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Musings of a Chinese Mystic, by Lionel Giles, [1906], at

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The perfect man ignores self; the divine man ignores action; the true Sage ignores reputation.

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The perfect man is a spiritual being. Were the ocean itself scorched up, he would not feel hot. Were the Milky Way frozen hard, he would not feel cold. Were the mountains to be riven with thunder, and the great deep to be thrown up by storm, he would not tremble.

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How does the Sage seat himself by the sun and moon, and hold the universe in his grasp? He blends everything into one harmonious whole, rejecting the confusion of this and that. Rank and precedence, which the vulgar prize, the Sage stolidly ignores. The revolutions of ten thousand years leave his unity unscathed. The universe itself may pass away, but he will flourish still.

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With the truly wise, wisdom is a curse, sincerity like glue, virtue only a means to acquire, and

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skill nothing more than a commercial capacity. For the truly wise make no plans, and therefore require no wisdom. They do not separate, and therefore require no glue. They want nothing, and therefore need no virtue. They sell nothing, and therefore are not in want of a commercial capacity. These four qualifications are bestowed upon them by God and serve as heavenly food to them. And those who thus feed upon the divine have little need for the human. They wear the forms of men, without human passions. Because they wear the forms of men, they associate with men. Because they have not human passions, positives and negatives find in them no place. Infinitesimal, indeed, is that which makes them man; infinitely great is that which makes them divine!

Hui Tzŭ said to Chuang Tzŭ: "Are there, then, men who have no passions?"

Chuang Tzŭ replied: "Certainly."

"But if a man has no passions," argued Hui Tzŭ, "what is it that makes him a man?"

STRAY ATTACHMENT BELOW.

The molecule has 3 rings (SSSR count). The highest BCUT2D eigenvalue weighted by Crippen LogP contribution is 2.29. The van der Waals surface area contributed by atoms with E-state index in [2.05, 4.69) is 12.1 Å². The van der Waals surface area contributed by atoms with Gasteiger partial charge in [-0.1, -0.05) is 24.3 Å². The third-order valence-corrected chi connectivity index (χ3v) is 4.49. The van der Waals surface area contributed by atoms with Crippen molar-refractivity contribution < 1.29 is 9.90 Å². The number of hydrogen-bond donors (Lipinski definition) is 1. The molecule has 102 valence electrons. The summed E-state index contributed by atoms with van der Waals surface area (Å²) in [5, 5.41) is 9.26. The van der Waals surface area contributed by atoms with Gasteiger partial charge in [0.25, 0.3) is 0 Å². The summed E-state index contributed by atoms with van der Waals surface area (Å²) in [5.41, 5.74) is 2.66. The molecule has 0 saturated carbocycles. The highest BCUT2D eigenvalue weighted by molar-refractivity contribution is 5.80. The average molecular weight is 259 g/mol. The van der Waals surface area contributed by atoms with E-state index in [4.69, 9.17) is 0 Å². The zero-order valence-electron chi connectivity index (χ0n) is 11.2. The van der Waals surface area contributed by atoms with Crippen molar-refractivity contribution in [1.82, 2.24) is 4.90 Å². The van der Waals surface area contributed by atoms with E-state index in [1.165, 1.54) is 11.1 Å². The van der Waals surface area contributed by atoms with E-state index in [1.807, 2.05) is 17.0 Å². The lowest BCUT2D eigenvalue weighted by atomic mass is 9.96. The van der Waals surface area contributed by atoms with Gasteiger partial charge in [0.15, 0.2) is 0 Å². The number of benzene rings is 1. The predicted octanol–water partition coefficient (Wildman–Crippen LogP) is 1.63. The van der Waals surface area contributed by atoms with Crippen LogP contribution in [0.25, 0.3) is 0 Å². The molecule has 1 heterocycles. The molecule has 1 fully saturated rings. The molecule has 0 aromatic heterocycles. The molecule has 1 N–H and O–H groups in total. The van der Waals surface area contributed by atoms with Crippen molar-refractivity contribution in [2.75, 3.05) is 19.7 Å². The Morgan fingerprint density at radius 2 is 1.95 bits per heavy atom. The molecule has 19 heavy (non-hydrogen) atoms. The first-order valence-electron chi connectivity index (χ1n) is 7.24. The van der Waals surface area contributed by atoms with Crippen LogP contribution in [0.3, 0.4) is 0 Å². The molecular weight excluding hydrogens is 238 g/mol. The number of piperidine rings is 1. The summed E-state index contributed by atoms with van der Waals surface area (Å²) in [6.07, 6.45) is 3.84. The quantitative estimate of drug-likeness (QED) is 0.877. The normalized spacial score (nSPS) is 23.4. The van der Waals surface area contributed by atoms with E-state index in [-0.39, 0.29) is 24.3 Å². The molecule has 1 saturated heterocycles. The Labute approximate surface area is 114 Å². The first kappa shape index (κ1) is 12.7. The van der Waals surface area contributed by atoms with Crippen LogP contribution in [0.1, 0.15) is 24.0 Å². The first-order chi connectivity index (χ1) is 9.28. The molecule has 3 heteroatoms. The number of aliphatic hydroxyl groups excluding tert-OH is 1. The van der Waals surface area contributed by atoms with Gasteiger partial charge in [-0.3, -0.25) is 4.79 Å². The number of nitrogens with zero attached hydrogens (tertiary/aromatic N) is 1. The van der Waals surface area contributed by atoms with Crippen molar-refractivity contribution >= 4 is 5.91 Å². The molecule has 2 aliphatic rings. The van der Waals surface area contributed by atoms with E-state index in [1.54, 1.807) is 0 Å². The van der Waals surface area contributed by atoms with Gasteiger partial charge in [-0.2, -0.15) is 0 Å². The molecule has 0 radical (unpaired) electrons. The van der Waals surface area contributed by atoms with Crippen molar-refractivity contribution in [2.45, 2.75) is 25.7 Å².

"Tao," replied Chuang Tzŭ, "gives him his expression, and God gives him his form. How should he not be a man?"

"If, then, he is a man," said Hui Tzŭ, "how can he be without passions?"

"What you mean by passions," answered Chuang Tzŭ, "is not what I mean. By a man without passions I mean one who does not

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permit good and evil to disturb his internal economy, but rather falls in with whatever happens, as a matter of course, and does not add to the sum of his mortality."

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He who knows what God is, and who knows what Man is, has attained. Knowing what God is, he knows that he himself proceeded therefrom. Knowing what Man is, he rests in the knowledge of the known, waiting for the knowledge of the unknown. Working out one's allotted span, and not perishing in mid career,—this is the fulness of knowledge.

Herein, however, there is a flaw. Knowledge is dependent upon fulfilment. And as this fulfilment is uncertain, how can it be known that my divine is not really human, my human really divine? We must have pure men, and then only can we have pure knowledge.

But what is a pure man?—The pure men of old acted without calculation, not seeking to secure results. They laid no plans. Therefore, failing, they had no cause for regret; succeeding, no cause for congratulation. And thus they could scale heights without fear; enter water without becoming wet; fire, without feeling hot. So far had their wisdom advanced towards Tao.

The pure men of old slept without dreams, and waked without anxiety. They ate without discrimination, breathing deep breaths. For pure

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men draw breath from their uttermost depths; the vulgar only from their throats. Out of the crooked, words are retched up like vomit. If men's passions are deep, their divinity is shallow.